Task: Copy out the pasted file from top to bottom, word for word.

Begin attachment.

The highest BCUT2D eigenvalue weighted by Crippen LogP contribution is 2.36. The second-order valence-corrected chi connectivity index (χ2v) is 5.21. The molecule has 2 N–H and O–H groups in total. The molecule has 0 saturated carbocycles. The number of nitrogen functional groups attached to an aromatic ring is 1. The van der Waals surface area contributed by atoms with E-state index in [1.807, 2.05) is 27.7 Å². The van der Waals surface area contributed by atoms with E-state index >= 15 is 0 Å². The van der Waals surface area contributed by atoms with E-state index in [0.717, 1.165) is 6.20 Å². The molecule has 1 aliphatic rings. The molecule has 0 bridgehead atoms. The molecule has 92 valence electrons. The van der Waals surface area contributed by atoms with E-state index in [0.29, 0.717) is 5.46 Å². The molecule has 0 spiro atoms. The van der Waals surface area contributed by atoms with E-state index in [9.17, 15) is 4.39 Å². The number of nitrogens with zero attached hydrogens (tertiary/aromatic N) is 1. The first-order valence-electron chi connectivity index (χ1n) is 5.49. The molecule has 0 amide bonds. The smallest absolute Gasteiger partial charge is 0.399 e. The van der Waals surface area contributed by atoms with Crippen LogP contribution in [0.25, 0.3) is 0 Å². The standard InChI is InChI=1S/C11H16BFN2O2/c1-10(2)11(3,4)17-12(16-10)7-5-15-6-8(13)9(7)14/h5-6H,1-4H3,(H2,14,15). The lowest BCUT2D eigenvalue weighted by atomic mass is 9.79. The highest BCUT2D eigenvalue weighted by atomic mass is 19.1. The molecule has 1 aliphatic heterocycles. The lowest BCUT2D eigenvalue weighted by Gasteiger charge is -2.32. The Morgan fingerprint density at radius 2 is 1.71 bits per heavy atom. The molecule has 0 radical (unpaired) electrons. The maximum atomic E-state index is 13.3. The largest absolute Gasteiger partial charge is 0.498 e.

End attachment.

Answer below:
The highest BCUT2D eigenvalue weighted by Crippen LogP contribution is 2.36. The second-order valence-corrected chi connectivity index (χ2v) is 5.21. The molecule has 2 N–H and O–H groups in total. The molecule has 0 saturated carbocycles. The number of nitrogen functional groups attached to an aromatic ring is 1. The van der Waals surface area contributed by atoms with E-state index in [1.807, 2.05) is 27.7 Å². The van der Waals surface area contributed by atoms with E-state index >= 15 is 0 Å². The van der Waals surface area contributed by atoms with E-state index in [0.717, 1.165) is 6.20 Å². The molecule has 1 aliphatic rings. The molecule has 0 bridgehead atoms. The molecule has 92 valence electrons. The van der Waals surface area contributed by atoms with E-state index in [0.29, 0.717) is 5.46 Å². The molecule has 0 spiro atoms. The van der Waals surface area contributed by atoms with E-state index in [9.17, 15) is 4.39 Å². The number of nitrogens with zero attached hydrogens (tertiary/aromatic N) is 1. The first-order valence-electron chi connectivity index (χ1n) is 5.49. The molecule has 0 amide bonds. The smallest absolute Gasteiger partial charge is 0.399 e. The van der Waals surface area contributed by atoms with Crippen LogP contribution in [0.25, 0.3) is 0 Å². The standard InChI is InChI=1S/C11H16BFN2O2/c1-10(2)11(3,4)17-12(16-10)7-5-15-6-8(13)9(7)14/h5-6H,1-4H3,(H2,14,15). The lowest BCUT2D eigenvalue weighted by atomic mass is 9.79. The highest BCUT2D eigenvalue weighted by atomic mass is 19.1. The molecule has 1 aliphatic heterocycles. The lowest BCUT2D eigenvalue weighted by Gasteiger charge is -2.32. The Morgan fingerprint density at radius 2 is 1.71 bits per heavy atom. The molecule has 0 radical (unpaired) electrons. The maximum atomic E-state index is 13.3. The largest absolute Gasteiger partial charge is 0.498 e.